The DPA, which President Joe Biden has invoked to spur COVID-19 vaccine and electric battery production, allows the White House to coordinate with industry to obtain supplies that are deemed to be in the interest of national defense, according to Su.

The White House issued similar DPA determinations for the solar, hydrogen, heat pump, insulation and grid equipment sectors.

“Ensuring a robust, resilient, and sustainable domestic industrial base to meet the requirements of the clean energy economy is essential to our national security, a resilient energy sector, and the preservation of domestic critical infrastructure,” Biden said in the findings.

The Center for Biological Diversity in February urged Biden to use his executive powers, including through the DPA, to tackle climate change.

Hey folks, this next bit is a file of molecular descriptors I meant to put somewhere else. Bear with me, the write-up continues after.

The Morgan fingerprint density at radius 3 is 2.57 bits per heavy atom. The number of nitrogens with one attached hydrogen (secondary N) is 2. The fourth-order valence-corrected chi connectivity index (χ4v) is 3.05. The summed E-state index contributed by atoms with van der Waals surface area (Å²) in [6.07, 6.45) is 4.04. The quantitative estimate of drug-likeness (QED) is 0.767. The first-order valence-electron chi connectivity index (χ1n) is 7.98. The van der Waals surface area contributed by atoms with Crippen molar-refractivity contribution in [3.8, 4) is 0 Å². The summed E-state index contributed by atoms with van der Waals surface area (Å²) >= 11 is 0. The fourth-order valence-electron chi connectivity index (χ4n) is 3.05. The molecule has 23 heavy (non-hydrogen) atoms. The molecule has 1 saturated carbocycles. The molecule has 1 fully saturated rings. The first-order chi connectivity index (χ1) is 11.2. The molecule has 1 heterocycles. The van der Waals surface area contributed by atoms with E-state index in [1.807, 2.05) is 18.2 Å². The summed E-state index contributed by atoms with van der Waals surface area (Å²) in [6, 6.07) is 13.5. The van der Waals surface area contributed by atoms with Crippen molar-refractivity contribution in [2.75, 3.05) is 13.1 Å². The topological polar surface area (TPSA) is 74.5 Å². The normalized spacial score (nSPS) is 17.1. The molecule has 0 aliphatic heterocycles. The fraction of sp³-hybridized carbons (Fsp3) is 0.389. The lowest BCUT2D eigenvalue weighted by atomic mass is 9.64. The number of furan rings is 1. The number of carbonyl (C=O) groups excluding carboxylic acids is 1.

» Read article       

H2 pathways
Hydrogen Leaks Could Make Climate Change Worse, Scientists Warn
By The Energy Mix
June 5, 2022

As the world invests billions in hydrogen fuel systems, scientists are urging vigilance against leakage, since its release into open air can trigger chemical reactions that significantly warm the atmosphere.

Widely seen as one of the only ways to decarbonize sectors that aren’t easily electrified (like heavy industry and aviation), hydrogen has much to recommend it as a clean fuel—unless it leaks into the air, where three chemical pathways can transform it into an indirect greenhouse gas with 33 times the global warming potential of carbon dioxide over 20 years, writes Bloomberg.